When clients of the Yolo County Children’s Alliance arrived for the Yolo County Food Bank’s weekly food distribution in West Sacramento one recent morning, they discovered they were in for a special treat:
In addition to the fresh produce they’d be receiving, each client also would get to pick out a set of beautiful cloth napkins — complete with napkin rings — to take home to their families.
The hard part: choosing from dozens of colors and patterns, from animal prints to florals, holiday to simple white, each paired with a napkin ring in a complementary color and each beautifully cut and stitched.
There to help clients select and bag up their napkins was Holmes Junior High School student Allegra Starr.
As people approached her table, arms laden with bags of food, Allegra would ask each person how many family members they had, then offer them a selection of styles to choose from. Some knew instantly which napkins they wanted; others perused for a bit, taking their time to find the perfect color and style.
Once they’d chosen their napkins, Allegra handed them a sheet of paper, explaining why cloth napkins are better for the environment than disposable paper ones, how to find more information and even how to make their own napkins.
Recipients were so grateful.
“Bless your heart,” said one woman.
“It’s such a good way to reduce paper and help families save money,” said Amanda McCarthy, director of programs for the Food Bank. “Allegra’s worked so hard and is doing so much good and we’re so excited to have her helping us.”
McCarthy especially appreciated that clients got to select their own napkins.
“It’s so cool that they have the choice,” she said. “So many of these people don’t have a lot of choices.”
Doing something creative, helping the environment and helping people: those were Allegra’s goals when she set about earning her Girl Scout Silver award.
A Girl Scout since the first grade — mom Lynn Starr leads Troop 1469 — Allegra began thinking about how to earn her Silver Award last year. She’d received a sewing machine for Christmas and felt inspired to do something creative, but also something sustainable for the environment.
It occurred to her that making cloth napkins could be very environmentally friendly, especially after a little research showed her the true cost of paper napkins.
“Napkin waste alone produces over 4 billion pounds of trash in U.S. landfills each year,” Allegra said. “That’s huge. You really can make an impact by switching to cloth napkins.”
Plus, she noted, they’re a lot nicer-looking than the paper variety.
“But I had no idea how to distribute them if I made them,” she said.
Enter a parent from the troop who suggested the Food Bank.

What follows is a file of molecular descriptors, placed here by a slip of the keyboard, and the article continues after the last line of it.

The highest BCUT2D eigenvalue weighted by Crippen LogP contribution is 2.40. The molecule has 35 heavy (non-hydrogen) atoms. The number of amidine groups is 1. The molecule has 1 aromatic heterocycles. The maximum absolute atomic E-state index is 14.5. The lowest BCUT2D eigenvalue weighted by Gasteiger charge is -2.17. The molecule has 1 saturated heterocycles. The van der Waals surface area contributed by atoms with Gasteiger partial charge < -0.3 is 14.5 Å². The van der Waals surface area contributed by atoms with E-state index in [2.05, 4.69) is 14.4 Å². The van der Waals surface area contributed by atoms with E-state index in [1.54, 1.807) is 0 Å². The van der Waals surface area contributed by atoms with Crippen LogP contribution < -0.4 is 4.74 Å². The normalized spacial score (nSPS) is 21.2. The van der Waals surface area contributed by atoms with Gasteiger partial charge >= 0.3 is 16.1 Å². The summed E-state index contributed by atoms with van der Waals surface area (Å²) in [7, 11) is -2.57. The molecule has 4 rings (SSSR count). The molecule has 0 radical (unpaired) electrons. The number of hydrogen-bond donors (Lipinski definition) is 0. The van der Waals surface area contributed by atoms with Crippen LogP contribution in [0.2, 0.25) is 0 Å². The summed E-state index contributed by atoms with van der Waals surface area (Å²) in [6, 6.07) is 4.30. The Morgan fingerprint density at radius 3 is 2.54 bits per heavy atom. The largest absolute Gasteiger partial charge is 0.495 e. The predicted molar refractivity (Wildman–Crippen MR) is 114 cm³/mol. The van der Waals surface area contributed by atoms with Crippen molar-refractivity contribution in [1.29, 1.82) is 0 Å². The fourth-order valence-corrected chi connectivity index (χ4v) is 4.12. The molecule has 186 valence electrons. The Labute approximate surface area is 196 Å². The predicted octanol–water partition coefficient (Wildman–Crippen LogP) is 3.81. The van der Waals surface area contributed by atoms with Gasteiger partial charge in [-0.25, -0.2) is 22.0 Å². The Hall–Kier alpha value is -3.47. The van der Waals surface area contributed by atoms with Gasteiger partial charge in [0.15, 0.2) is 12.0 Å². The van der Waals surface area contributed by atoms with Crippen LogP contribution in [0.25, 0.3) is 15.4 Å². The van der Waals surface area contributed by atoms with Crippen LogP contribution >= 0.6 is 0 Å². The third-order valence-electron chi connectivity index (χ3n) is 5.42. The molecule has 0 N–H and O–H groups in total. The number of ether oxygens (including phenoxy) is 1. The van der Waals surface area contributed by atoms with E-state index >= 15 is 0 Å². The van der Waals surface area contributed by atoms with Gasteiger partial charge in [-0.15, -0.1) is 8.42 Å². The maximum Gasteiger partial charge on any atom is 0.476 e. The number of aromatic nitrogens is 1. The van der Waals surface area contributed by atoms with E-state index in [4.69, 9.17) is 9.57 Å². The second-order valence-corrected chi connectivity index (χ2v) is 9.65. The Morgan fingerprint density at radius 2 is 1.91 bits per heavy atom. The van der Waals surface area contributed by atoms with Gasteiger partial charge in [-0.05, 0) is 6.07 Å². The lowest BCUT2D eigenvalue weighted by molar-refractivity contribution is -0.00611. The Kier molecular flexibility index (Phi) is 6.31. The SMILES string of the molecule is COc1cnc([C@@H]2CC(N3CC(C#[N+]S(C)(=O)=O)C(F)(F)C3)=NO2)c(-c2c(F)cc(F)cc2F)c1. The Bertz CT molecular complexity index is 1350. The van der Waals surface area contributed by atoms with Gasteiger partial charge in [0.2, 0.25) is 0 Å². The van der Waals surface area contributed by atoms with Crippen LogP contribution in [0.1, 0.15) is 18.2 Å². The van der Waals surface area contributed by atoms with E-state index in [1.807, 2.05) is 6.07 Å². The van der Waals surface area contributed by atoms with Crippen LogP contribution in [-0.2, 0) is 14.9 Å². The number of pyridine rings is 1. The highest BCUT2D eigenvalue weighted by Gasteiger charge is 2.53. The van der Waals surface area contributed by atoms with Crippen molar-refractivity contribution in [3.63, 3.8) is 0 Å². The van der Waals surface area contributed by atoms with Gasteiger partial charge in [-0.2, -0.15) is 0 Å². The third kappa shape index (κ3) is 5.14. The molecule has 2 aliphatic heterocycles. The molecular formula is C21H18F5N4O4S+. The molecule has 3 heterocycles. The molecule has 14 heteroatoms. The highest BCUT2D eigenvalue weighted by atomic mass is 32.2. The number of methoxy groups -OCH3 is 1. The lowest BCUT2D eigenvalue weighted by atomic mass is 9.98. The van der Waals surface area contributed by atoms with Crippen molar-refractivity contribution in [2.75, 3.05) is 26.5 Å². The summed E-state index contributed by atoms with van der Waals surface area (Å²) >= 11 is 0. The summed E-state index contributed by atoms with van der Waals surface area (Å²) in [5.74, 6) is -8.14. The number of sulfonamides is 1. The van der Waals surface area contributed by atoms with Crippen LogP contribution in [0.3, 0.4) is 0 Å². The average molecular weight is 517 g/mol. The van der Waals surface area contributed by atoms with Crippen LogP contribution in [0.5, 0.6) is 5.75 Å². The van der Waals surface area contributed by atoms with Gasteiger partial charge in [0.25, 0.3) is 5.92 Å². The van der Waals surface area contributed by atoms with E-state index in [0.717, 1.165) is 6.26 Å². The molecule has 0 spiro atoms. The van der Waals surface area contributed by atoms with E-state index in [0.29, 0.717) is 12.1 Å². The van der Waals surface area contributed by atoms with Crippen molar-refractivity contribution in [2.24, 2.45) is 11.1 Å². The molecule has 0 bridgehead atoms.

“I emailed them and they were very enthusiastic,” Allegra said.
The Food Bank paired her up with the Yolo Children’s Alliance, which operates a food distribution every Friday at a West Sacramento elementary school. Anywhere from 150 to 180 people usually show up.
Next, Allegra had to set about finding the raw materials. She put out the word to other Girl Scout troops, the Village Homes community and businesses in town. In no time, she was receiving bags of fabric from donors — many of them quilters who provided a wide variety of colors and patterns, much of it even neatly cut in squares.
From the bags and tubs of donated material, she ended up with enough fabric to sew 470 napkins.
The Davis Girl Scouts Service Unit provided her with a $100 grant to purchase additional materials, which came in handy since her sewing machine wasn’t going to be able to edge the napkins the way she wanted — she needed a serger for that, something she was able to purchase second-hand and plans to re-sell.
She started sewing in June, “and when I sat down to serge, I usually did 20 or 30 napkins,” Allegra said.
Her mom and grandmother, Nancy Acker, helped by cutting fabric and brother Griffin, 9, helped with gluing edges.
She was sewing up until the night before the giveaway in West Sacramento last month.
For the napkin rings, Allegra came up with a plan that incorporated recycling as well: she collected cardboard tubes from wrapping paper and paper towel rolls, which she then cut into circles. Davis Ace donated an array of duct tape in various colors and styles, which Allegra then wrapped around the cardboard to fashion into stylish napkin rings. The silver, appropriately enough, made for one of the prettiest napkin rings of all.
The napkins were such a hit that children’s alliance clients were more than willing to patiently wait in line for a chance to choose some.
“I’m really happy with how it turned out,” Allegra said afterward. “I made my project about helping people, as well as helping the environment, and I think I have.”
— Reach Anne Ternus-Bellamy at email@example.com or 530-747-8051. Follow her on Twitter at @ATernusBellamy